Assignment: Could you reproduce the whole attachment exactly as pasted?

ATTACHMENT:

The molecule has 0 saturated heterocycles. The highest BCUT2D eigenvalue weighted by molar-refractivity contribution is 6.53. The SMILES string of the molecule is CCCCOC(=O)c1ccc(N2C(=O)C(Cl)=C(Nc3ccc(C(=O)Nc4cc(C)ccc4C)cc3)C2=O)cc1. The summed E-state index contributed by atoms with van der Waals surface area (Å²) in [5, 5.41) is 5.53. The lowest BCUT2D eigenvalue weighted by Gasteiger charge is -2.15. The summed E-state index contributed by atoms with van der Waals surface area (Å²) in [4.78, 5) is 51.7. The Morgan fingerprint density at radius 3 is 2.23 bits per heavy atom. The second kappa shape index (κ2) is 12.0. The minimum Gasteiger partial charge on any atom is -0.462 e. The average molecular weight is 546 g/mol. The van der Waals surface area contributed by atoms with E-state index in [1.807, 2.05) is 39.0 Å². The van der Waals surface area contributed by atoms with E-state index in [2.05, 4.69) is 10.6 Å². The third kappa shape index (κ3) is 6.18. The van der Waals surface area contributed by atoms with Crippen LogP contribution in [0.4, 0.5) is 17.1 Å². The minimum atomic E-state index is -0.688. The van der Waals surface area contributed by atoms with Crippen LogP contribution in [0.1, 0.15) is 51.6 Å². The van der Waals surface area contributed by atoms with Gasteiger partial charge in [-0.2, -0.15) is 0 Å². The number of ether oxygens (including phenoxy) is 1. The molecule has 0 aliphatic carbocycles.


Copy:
The molecule has 0 saturated heterocycles. The highest BCUT2D eigenvalue weighted by molar-refractivity contribution is 6.53. The SMILES string of the molecule is CCCCOC(=O)c1ccc(N2C(=O)C(Cl)=C(Nc3ccc(C(=O)Nc4cc(C)ccc4C)cc3)C2=O)cc1. The summed E-state index contributed by atoms with van der Waals surface area (Å²) in [5, 5.41) is 5.53. The lowest BCUT2D eigenvalue weighted by Gasteiger charge is -2.15. The summed E-state index contributed by atoms with van der Waals surface area (Å²) in [4.78, 5) is 51.7. The Morgan fingerprint density at radius 3 is 2.23 bits per heavy atom. The second kappa shape index (κ2) is 12.0. The minimum Gasteiger partial charge on any atom is -0.462 e. The average molecular weight is 546 g/mol. The van der Waals surface area contributed by atoms with E-state index in [1.807, 2.05) is 39.0 Å². The van der Waals surface area contributed by atoms with E-state index in [2.05, 4.69) is 10.6 Å². The third kappa shape index (κ3) is 6.18. The van der Waals surface area contributed by atoms with Crippen LogP contribution in [0.4, 0.5) is 17.1 Å². The minimum atomic E-state index is -0.688. The van der Waals surface area contributed by atoms with Crippen LogP contribution in [0.1, 0.15) is 51.6 Å². The van der Waals surface area contributed by atoms with Gasteiger partial charge in [-0.2, -0.15) is 0 Å². The number of ether oxygens (including phenoxy) is 1. The molecule has 0 aliphatic carbocycles.